April 22, 2018
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Reunion brings happy memories

By Roxanne Moore Saucier, BDN Columnist

How often we hear it said — “Seems like the only time we get together is for a funeral.”

That’s too often true, but history will record that in the summer of 2002, the descendants of Harry and Thressa Steeves of Sangerville and Clinton did, indeed, get together for a reunion “at Willard’s house,” where Nana and Grandad lived in Clinton.

There were dozens of us, from Clinton, Maine, to beyond the state’s borders. I, the genealogist, was thoroughly surprised to meet cousins with New Jersey accents!

We looked at photos and genealogy charts, pondered a blank spot here and there, and saw people we hadn’t seen for 20 or 30 or 40 years.

The gathering was a lot of work, and Willard Steeves’ daughters deserve all kinds of credit for bringing it together.

My mother, my sister and I went together, much appreciative of going to a place of happy memories just a couple of months after losing my dad.

Harry and Thressa (Given) Steeves moved from Saint John, New Brunswick, to Maine in 1911, when my grandfather was just 6 years old. So even though it was a large family — Stanley grew up with siblings Harry, Arthur, Roy, Amalie and Randal, plus cousin Ralph — it’s always felt like rather a finite group to me.

When Arthur’s oldest child, Willard, died on Feb. 8 at 87 in Waterville, I thought, “I’m so glad we had that reunion.”

My mother and sister trooped off to Willard’s memorial service — without me, I’m sorry to say, but I sure was thinking of everyone gathered that afternoon at Clinton Baptist Church.

There they remembered the man who was the oldest of 10 children, valedictorian at Sangerville High School, World War II veteran, mail carrier, sportsman, golfer, deacon.

The program my sister brought home to me shows that they sang “The Old Rugged Cross” at the service. Nana would have liked that. The program also included a copy of his testimony, as written by one of his daughters.

It wasn’t until later in life, when his children were growing, and going to Sunday school, and telling ‘what we learned today’ that he thought he had better go and find out for himself what his kids were being taught. It wasn’t but a little while that he asked the Lord to come into his heart.

The account wasn’t long, just five paragraphs, but what a great addition to the service program, and a wonderful memento for family records.

Not everything has to be in the obituary. A program for a funeral or even a graveside service could include something more about a person’s life, and perhaps be sent to family and friends who couldn’t attend.

Come spring or summer, I’ll have no problem finding Willard’s grave — next to that of his son Woody, in the same cemetery in Clinton where Amalie and Guy are buried, and Nana and Grandad.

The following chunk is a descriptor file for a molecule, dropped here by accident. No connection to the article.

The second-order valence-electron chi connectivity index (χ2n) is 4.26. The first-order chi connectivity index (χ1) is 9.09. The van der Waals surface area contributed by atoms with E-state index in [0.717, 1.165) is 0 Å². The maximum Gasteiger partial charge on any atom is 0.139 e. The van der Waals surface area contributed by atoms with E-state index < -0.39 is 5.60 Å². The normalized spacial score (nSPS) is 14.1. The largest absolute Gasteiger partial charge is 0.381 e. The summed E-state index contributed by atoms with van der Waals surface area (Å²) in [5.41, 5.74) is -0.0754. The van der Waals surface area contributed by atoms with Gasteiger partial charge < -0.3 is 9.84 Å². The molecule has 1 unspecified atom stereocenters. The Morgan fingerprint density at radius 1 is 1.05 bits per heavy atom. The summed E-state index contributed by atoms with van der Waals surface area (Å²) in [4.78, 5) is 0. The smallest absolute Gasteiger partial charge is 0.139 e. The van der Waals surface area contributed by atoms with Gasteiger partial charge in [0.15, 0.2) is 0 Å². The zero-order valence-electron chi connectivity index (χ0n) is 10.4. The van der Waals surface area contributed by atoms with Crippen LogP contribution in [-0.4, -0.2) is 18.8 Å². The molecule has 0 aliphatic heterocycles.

Clinton will always mean “Steeves” to me.


There is a new edition in the wonderful “Maine Families in 1790” series, a special publication of the Maine Genealogical Society and Picton Press.

Like the books before it, Volume 10 contains comprehensive three-generation studies of Maine families at the time of the 1790 census, with documentation and the addresses of researchers who compiled the material. It is edited by Joseph Crook Anderson II.

Surnames in the volume include: Adams, Allen, Appleton, Austin, Bailey, Barton, Beard, Benjamin, Bennett, Berry, Blackwell, Blaisdell, Blish, Bonney, Boothby, Bosworth, Bowen, Bragg, Briggs, Brown, Came, Cammett, Campbell, Chapman, Clarke, Coolbroth, Conant, Cool, Crockett, Cummings, Cushman, Day, Deake, De-lano, Delesdernier, Dexter, Dingley, Donnell, Drummond, Dunnell, Dyer, Eames, Elden, Emery, Eustis, Evans, Fenderson, Fish, Foster, Frink, Frost, Fuller, Getchell, Gibbs, Goodwin, Graffam, Gray, Green, Grinnell, Haley, Hamlin, Harnden, Har[t]ford, Hayford, Haines, Hilborn, Hoxie, Hussey, Jackson, Jennings, Jewell, Jordan, Kendall, Kimball, Kingsbury, Landers, Litchfield, Lord, Lovejoy, Lowell, Mains, Marston, Merrill, Milliken, Mills, Moore, Morse, Motherwell, N[o]urse, Overlock, Paine, Parker, Partridge, Pelton, Perkins, Phinney, Pierce, Plummer, Preble, Pride, Rand, Reed, Ring, Robinson, Russ, Ryan, Sanford, Savage, Shaw, Sheldon, Skin-ner, Smith, Snell, Soule, Spaulding, Spring, Springer, Stackpole, Stinson, Sturtevant, Sylvester, Taylor, Thompson, Thwing, Tobey, Town[e], Trim, Tucker, Turner, Wade, Walker, Ware, Warren, White, Whitney, Whitten, Williams, Winter, Wyer, Young.

The price for Volume 10 is $65 plus $3.25 sales tax for MGS members, $75 plus $3.75 sales tax for nonmembers. For mailing, add $6 for the first book, $3 for each additional book.

Order from Picton Press, PO Box 1347, Rockland, ME 04841, telephone 596-7766, www.pictonpress.com.

Send genealogy queries to Family Ties, Bangor Daily News, P.O. Box 1329, Bangor, ME 04402; or e-mail queries to familyti@bangordailynews.net.

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